Fabric Paper by DCWV (Die Cuts with a View)Â was on display at CHA Winter 2012, and all of us on TeamCTD got a little giddy. Fabric? That acts like paper? That’s ADHESIVE??? *Squee!* So let’s see how it works in real life! Ready?
Newest in our line of innovative products is our Adhesive Fabric Paper Stack. Bursts of flowers, ornate accents, and weathered solids will give your projects and pages an entirely new look and feel.
Try these with your personal die-cutting machines or paper-crafting machines to cut out intricate shapes. Our fabric paper is so easy to useâ€”with adhesive on the back, all you need to do is cut, peel, and stick! Stack comes with 12 sheets; 2 of each print.
I took a nice, close look-yes, it’s a sheet of cotton fabric that has an adhesive applied to the wrong side of the pattern and a protective paper backing.
The first thing I did was pull out a sheet and cut it with my Martha Stewart Paper Trimmer.
You can see that there is a few strings, which you will need to snip with some scissors.
(Note: do NOT pull the threads- they will pull and pucker the fabric and then it gets gummed up and is difficult to straighten back out. Ask me how I know.)
Next, I tried to cut the fabric with a paper punch (it was a simple, round 2″ punch.) Sadly, it did not work at ALL. While I didn’t take a picture, I’m here to tell you that it jammed up the punch and I was worried that I wouldn’t get it free. Luckily, I did…but hand punches are of the table.
On to die-cutting! First, I pulled out the Spellbinders dies and the Cuttlebug and gave it a go.
I tried 3 different dies and with 3 different levels of extra shims (shown above.) The Spellbinders dies just wouldn’t cut it (pun intended.) So, on to Sizzix dies.
Success! It’s hard to see in the photo, but there were just a few straggly threads (which again, need to be snipped, not pulled.) But on the whole, they worked GREAT! The fabric tabs show above make my heart go pitter pat!
And then I tried my Cricut Expression 2:
I tried the “heavyweight paper” setting first, and the buckled and snagged. So I tried the setting for fusible-web-backed lightweight fabric, and used the “multi-cut.” But it again, snagged and did not cut through cleanly.
Now, this doesn’t mean that it isn’t able to be cut with the Cricut. But it does mean that it needs some tinkering to find the right combination, and that no one has found that (yet.) So for now, I’m tabling it and maybe I’ll have time to discover the magic combination later.
So… now I got to thinking…what if I want to color the fabric? Will the adhesive stay tacky? Will it take inks? Well… I did a little swatch test for that.
As you can see, the markers bled quite a bit. However, it took stamping very well. (Thank you, Archival Ink.) The Chalkboard Mist by Tattered Angels and the LuminArte Glazes performed well, and most importantly, the adhesive stayed tacky.
I used Fabric Paper on the layout above- both as a die-cut (using the Butterfly in the upper left corner and the multitude of Tim Holtz Flowers) and some of the Distress StainsÂ on the striped strip along the bottom. It adds a lovely texture to the layout.
In this sample, I used fabric paper to the front of this card to make it look/feel more like a pocket. By the way, I added some PanPastels to the fabric paper, and it ‘took’ beautifully.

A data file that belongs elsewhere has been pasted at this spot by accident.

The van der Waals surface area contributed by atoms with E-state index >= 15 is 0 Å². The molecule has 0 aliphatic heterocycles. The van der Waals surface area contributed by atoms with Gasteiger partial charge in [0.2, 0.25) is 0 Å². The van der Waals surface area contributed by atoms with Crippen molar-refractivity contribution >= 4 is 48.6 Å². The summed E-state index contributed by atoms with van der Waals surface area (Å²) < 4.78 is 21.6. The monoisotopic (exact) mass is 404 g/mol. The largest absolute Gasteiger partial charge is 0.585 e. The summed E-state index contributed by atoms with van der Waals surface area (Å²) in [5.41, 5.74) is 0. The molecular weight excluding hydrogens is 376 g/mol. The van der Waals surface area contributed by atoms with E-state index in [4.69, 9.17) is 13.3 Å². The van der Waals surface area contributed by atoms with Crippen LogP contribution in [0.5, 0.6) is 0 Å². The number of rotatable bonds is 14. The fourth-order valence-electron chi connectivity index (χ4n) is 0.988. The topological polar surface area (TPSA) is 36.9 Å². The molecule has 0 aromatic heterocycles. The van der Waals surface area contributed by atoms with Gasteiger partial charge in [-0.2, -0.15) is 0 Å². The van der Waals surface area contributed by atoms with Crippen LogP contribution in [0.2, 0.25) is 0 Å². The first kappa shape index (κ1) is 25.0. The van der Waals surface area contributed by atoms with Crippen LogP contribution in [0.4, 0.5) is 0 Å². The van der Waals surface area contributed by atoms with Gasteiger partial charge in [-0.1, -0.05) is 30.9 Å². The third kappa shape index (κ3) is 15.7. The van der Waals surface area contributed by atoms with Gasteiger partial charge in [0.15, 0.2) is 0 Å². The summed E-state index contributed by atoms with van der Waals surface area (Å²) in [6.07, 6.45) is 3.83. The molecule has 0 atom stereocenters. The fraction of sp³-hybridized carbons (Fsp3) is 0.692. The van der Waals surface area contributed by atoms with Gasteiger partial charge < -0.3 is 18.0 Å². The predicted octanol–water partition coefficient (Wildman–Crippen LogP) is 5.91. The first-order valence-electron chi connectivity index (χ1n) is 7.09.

In this last sample, I ruched the fabric paper just by pinching it with my fingers. The adhesive helped it keep it’s ruffle while I stuck it down to the tag. Then I sewed through itÂ with my sewing machine AND painted on top. Just to let you know, the adhesive did not let go once the fabric paper was wet. Nice!
I also folded a sheet of the fabric paper in half, sticky sides together, and then ran a gathering stitch to make the little flower accent in the upper left hand corner. I’m not sure if I would do a lot of this, though- the double-sticky layer made it difficult to sew through and gummed up my needle pretty badly. OH- and you can see how I stamped on the fabric paper in this example too.
So here’s the nitty-gritty- the Fabric Paper stacks seem to be running about $20 USD per pack, and contains 12 sheets. So at less than $1.70 a sheet, that’s a pretty good deal. It is worth that to me not to have to cut my own fabric to size, iron it, and run it through my fabric adhesive cartridge with my Xyron machine. And since you can paint/ spray/ink up Fabric Paper, you can alter it quite a bit to suit your needs. (Right now there are only 2 stacks- pink and blue- and the colors a more vintage/ muted.) I hopehopehope that DCWV will come out with a few new stacks that are bright and modern in the patterns- we’ll have to stay tuned though.
I am disappointed in how it worked with my thin dies and Cricut.Â But it was a success with my steel-rule dies, so that’s something. I have to say the some of the flower die-cuts were challenging to work with- trying to remove the release paper and keep the petals from sticking to each other was tricky, since the adhesive itself is fairly “grabby.” But if you have a lot of die-cuts to do- say for invitations or a party- the DCWV Fabric Paper is awesome.
What would you make with it?
Disclosure: Sample provided for review.
If you are considering purchasing DCWV Fabric Paper Stacks, please use CTD affiliate links- thank you!
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